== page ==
Date of Award


Document Type


Degree Name

Master of Arts (MA)




The area of achievement motivation research has been fought with theoretical and methodological controversy. The unitary construct of achievement motivation has been challenged by alternative models suggesting several dimensions of achievement orientation. Assessment methods have also been controversial with some researchers preferring objective measures while others prefer projective measures. A third problem in this research area involves the choice of appropriate behavioral or performance correlates of motivation in order to provide a measure of construct validity.

The purpose of the present study was to further explore one model of achievement orientation, the Veroff (1977) model which posits six distinct orientations toward achievement. They are Autonomy, Power, Social Approval, Competition, Task Mastery, and Effectance. The relationships between the projective measure of achievement orientation (Depner & Veroff 1979), an objective measure developed for this study corresponding to the projective measure, and subjects' self-reported orientation toward their future jobs was explored. It was hypothesized that Autonomy achievement is associated with the value of intrinsic job factors, Social Approval is associated with the value of work environment, and Power achievement is associated with the value of long term job rewards.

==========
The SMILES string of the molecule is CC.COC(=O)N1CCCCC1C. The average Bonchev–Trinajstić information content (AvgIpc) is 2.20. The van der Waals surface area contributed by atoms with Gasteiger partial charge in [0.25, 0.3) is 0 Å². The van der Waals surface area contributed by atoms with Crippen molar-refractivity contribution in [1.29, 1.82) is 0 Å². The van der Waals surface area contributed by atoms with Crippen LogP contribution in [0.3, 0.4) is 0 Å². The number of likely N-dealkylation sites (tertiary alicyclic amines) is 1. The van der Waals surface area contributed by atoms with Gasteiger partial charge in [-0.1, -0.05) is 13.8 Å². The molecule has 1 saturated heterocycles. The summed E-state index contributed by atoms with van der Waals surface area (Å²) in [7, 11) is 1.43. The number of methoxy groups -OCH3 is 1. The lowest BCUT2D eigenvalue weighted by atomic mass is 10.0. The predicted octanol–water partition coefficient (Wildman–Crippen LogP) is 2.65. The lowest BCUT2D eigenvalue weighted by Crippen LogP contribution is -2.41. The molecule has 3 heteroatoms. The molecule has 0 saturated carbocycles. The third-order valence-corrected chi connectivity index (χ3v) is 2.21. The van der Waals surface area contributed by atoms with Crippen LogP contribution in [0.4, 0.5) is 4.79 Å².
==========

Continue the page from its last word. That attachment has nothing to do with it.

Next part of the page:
Results of canonical correlation analysis indicate that overall the projective measure of achievement orientation was not significantly related to the job reward values orientation measure. The predictions of specific relationships among the achievement and job reward orientations were not supported. However, the canonical correlation analysis did reveal a significant overall relationship between the objective measure of achievement orientation and job reward values orientation and two of the three predictions of specific relationships between the measures were supported by the data. Possible explanations of the failure of the results utilizing the projective measure to support the predictions are discussed and the implications of these results for future research are explored.